“Joker” Repeats While “The Addams Family” Snaps to $30 Million


October 11-13, 2019

(estimates from BoxOfficeMojo.com)



Joker $55 million
The Addams Family  $30.2 million
Gemini Man $20.5 million
Abominable  $6.1 million
Downton Abbey $4.9 million


While I thought a movie as dark and unpleasant as Joker might lead to a hefty drop in its second week, audiences are still responding to the brooding psychodrama. Dropping only 42.8 percent – far smaller than even the biggest superhero fare – the film has earned nearly $200 million domestically in just 10 days, and has already crossed half a billion dollars worldwide. That makes it the eighth-biggest movie of the year so far, and may even have a shot at $300 million. That would make it director Todd Phillips' biggest movie ever.

The Addams Family had the strongest debut of the new releases, taking in an estimated $30.2 million. That's the best debut for an animated movie this year among non-sequels. It's all the more impressive considering for its target audience, the Addams Family as characters aren't really in the public consciousness the way most superheroes or cartoon series are. Kids apparently still want to see the creepy, kooky and altogether ooky characters.

Gemini Man is yet another disappointment from the once-biggest movie star in the world. Will Smith's latest boondoggle took in just $20.5 million. The film's effects and technology were hyped more than its action, even though no theaters in the U.S. were equipped to play the film as intended. It will have to rely on foreign markets like China if Paramount hopes to recoup its big investment. Abominable and Downton Abbey rounded out the top five.

Outside the top 5:

  • This Weekend's Indie Champ: The Parasite hype is real. Bong Joon-ho's Palme d'Or winning dark comedy delivered a tremendous debut on just three screens. With many showings sold out, it earned a truly incredible $125,421 average. That's easily the biggest of the year and one of the best debuts of all time.
  • Jexi couldn't dial up an audience. The R-rated tech comedy earned just $3.1 million, good for ninth place.
  • Lucy in the Sky crashed and burned. After a dreadful debut, it expanded to 198 screens, which only increased its take 35 percent, managing a $369 average.

Next week:

Disney continues its insanely good year with Maleficent: Mistress of Evil. While it seems unlikely they can keep their streak of No. 1 films alive, it will almost certainly take the top spot, though with less than original film. A $50 million debut feels likely. Zombieland: Double Tap is a little bit more of a curious case. The original was a modest hit and a smash on DVD. But 10 years later, will anyone care? I think at least $20 million worth of people will.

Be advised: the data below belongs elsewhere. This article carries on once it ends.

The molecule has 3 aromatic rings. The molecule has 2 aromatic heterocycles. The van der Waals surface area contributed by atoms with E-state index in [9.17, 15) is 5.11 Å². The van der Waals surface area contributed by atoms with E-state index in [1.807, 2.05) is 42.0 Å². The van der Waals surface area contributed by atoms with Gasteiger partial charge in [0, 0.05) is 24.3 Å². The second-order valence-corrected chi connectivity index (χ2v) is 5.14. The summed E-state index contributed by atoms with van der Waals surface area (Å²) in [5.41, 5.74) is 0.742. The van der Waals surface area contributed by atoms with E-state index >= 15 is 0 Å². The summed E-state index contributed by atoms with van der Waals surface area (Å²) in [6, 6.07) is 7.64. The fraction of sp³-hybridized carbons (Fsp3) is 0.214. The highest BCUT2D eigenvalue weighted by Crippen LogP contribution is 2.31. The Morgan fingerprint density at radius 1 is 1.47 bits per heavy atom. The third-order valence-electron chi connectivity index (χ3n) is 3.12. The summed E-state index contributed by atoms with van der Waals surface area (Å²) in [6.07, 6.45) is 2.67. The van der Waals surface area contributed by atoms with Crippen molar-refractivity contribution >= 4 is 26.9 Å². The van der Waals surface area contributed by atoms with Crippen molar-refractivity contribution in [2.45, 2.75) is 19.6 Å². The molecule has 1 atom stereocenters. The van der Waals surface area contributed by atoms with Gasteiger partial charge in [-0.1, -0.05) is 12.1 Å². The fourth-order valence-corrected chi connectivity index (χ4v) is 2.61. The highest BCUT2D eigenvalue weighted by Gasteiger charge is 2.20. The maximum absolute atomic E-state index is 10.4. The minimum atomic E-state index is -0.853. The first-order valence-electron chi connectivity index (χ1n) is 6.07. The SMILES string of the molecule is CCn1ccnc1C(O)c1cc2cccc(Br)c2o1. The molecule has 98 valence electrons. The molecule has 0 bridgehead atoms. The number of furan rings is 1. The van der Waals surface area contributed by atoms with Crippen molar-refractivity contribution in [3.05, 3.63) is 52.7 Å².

About Kip Mooney

Kip Mooney
Like many film critics born during and after the 1980s, my hero is Roger Ebert. The man was already the best critic in the nation when he won the Pulitzer in 1975, but his indomitable spirit during and after his recent battle with cancer keeps me coming back to read not only his reviews but his insightful commentary on the everyday. But enough about a guy you know a lot about. I knew I was going to be a film critic—some would say a snob—in middle school, when I had to voraciously defend my position that The Royal Tenenbaums was only a million times better than Adam Sandler’s remake of Mr. Deeds. From then on, I would seek out Wes Anderson’s films and avoid Sandler’s like the plague. Still, I like to think of myself as a populist, and I’ll be just as likely to see the next superhero movie as the next Sundance sensation. The thing I most deplore in a movie is laziness. I’d much rather see movies with big ambitions try and fail than movies with no ambitions succeed at simply existing. I’m also a big advocate of fun-bad movies like The Room and most of Nicolas Cage’s work. In the past, I’ve written for The Dallas Morning News and the North Texas Daily, which I edited for a semester. I also contributed to Dallas-based Pegasus News, which in the circle of life, is now part of The Dallas Morning News, where I got my big break in 2007. Eventually, I’d love to write and talk about film full-time, but until that’s a viable career option, I work as an auditor for Wells Fargo. I hope to one day meet my hero, go to the Toronto International Film Festival, and compete on Jeopardy. Until then, I’m excited to share my love of film with you.